KENNEDY SPACE CENTER, FL--A commercially developed rocket critical to the long-term health of the International Space Station blasted off today on a long-awaited test flight, boosting an untried cargo craft into orbit for a successful maiden flight, which the company's founder described as "mind-blowingly awesome."
Operating autonomously, the Dragon carried out a pre-planned set of maneuvers during two orbits to mimic critical phases of a rendezvous with the International Space Station and to exercise its 18 thrusters, its power system, and its navigation and control equipment and software.
It then carried out a de-orbit rocket firing and … Read more
Sure, we've got robots programmed to make cars, vacuum our floors, and even make sweet, sweet love, and on some level I'm frightened of all of them. But there's a new beasty that will haunt my dreams tonight: the multijoint pork de-boning robot.
It's an articulated arm with a razor-sharp knife at the end. It's called the HAMDAS-R, and it's made by Japan's Mayekawa Electric. The thing is programmed with one purpose: separating pork flesh from thigh bone, a task that's supposed to be tough for humans.
It just won the top prize in the small business and venture category at the 4th Robot Awards sponsored by Japan's Ministry of Economy, Trade, and Industry.
This HAMDAS-R system has achieved a higher yield of deboned pork than skilled workers do, according to Mayekawa. It's smart enough to change its instructions on-the-fly to account for different meat forms and bone sizes, which means it autonomously learns the best way to cut up formerly living things. That means it could very easily make work of a human, like me, even if it's never been programmed to. See why I'm so scared? … Read more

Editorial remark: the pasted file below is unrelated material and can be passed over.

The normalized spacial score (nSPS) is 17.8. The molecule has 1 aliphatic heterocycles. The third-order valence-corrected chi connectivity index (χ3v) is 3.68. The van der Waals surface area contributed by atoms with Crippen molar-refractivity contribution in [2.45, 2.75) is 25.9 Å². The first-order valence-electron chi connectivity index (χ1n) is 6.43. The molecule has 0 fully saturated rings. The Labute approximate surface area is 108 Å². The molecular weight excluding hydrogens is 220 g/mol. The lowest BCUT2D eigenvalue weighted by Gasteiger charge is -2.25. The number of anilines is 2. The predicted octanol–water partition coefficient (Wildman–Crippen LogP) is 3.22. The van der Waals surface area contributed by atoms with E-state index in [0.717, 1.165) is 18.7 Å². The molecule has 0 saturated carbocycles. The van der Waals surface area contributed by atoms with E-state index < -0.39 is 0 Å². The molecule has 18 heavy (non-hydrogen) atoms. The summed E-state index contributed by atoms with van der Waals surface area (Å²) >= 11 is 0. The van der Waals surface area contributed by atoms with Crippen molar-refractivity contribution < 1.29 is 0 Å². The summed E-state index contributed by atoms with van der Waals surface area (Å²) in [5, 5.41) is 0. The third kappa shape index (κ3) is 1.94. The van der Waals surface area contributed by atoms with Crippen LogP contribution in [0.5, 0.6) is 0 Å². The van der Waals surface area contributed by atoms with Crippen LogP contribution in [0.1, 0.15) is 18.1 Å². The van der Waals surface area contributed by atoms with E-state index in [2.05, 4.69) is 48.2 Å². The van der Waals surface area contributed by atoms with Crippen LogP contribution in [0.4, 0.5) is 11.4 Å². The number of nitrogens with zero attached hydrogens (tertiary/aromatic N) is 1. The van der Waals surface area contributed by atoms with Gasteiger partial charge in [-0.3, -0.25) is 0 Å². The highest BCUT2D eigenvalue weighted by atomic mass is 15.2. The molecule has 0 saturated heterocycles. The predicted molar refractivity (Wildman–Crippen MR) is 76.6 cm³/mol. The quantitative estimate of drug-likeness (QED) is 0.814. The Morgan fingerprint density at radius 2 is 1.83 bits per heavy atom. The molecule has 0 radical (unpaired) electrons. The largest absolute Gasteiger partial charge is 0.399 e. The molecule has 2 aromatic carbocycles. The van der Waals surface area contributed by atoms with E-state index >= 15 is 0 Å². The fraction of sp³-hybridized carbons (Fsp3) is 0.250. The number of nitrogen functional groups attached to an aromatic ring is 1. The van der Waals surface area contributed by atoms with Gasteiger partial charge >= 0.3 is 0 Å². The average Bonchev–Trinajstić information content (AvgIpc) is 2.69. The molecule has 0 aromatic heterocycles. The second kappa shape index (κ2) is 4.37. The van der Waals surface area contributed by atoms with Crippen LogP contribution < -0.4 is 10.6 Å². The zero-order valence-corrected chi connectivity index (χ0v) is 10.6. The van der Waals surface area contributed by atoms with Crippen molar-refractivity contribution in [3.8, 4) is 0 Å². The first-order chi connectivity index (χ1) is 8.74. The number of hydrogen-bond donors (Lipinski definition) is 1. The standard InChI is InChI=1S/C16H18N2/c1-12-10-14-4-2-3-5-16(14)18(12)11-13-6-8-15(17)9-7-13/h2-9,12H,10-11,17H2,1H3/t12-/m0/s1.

The test, which, at 60 seconds, will be the fastest-working on the U.S. market (others tend to take between 10 minutes and 20 minutes) is already available in more than 50 countries. In Canada's Ontario province, the kits have been available since they were first commercialized in 2006, and in British Columbia, where BioLytical is based, health authorities plan to use them for the new $48 million pilot project called Seek and Treat for the prevention … Read more
The X-37B, an unmanned U.S. Air Force space plane whose mystery mission set off a round of speculation over the spring and summer, returned to Earth early this morning after its maiden flight lasted 220 days in orbit.
The space plane landed at 1:16 a.m. PT today at Vandenberg Air Force Base in California, officially making it the U.S.'s first unmanned vehicle to return from space and land on its own, according to Boeing, which designed the craft. Launched in April from Cape Canaveral by an Atlas 5 rocket, the X-37B was designed to stay … Read more
LEXINGTON, Mass.--Energy Secretary Steven Chu toured tiny solar company 1366 Technologies here today, holding it up as an example of success in the ARPA-E program and the importance of federal funding for energy research.
Chu toured the labs of 1366 Technologies, a company spun out of the Massachusetts Institute of Technology in 2008 to bring the price of solar power down to the price of coal, after briefing incoming members of Congress at the Harvard Kennedy School of government in nearby Cambridge.
NASA scientists have discovered a new type of bacteria that is able to substitute arsenic--a poison to most living creatures--as a biological building block, something no other known life form on Earth can do, the agency said today.
In a press conference held at NASA's Washington D.C. headquarters, scientists announced that they had discovered a new form of bacteria, known as GFAJ-1, in California's Mono Lake that has DNA completely foreign to anything ever before found on Earth. It has the ability to substitute arsenic at the DNA level for phosphorus.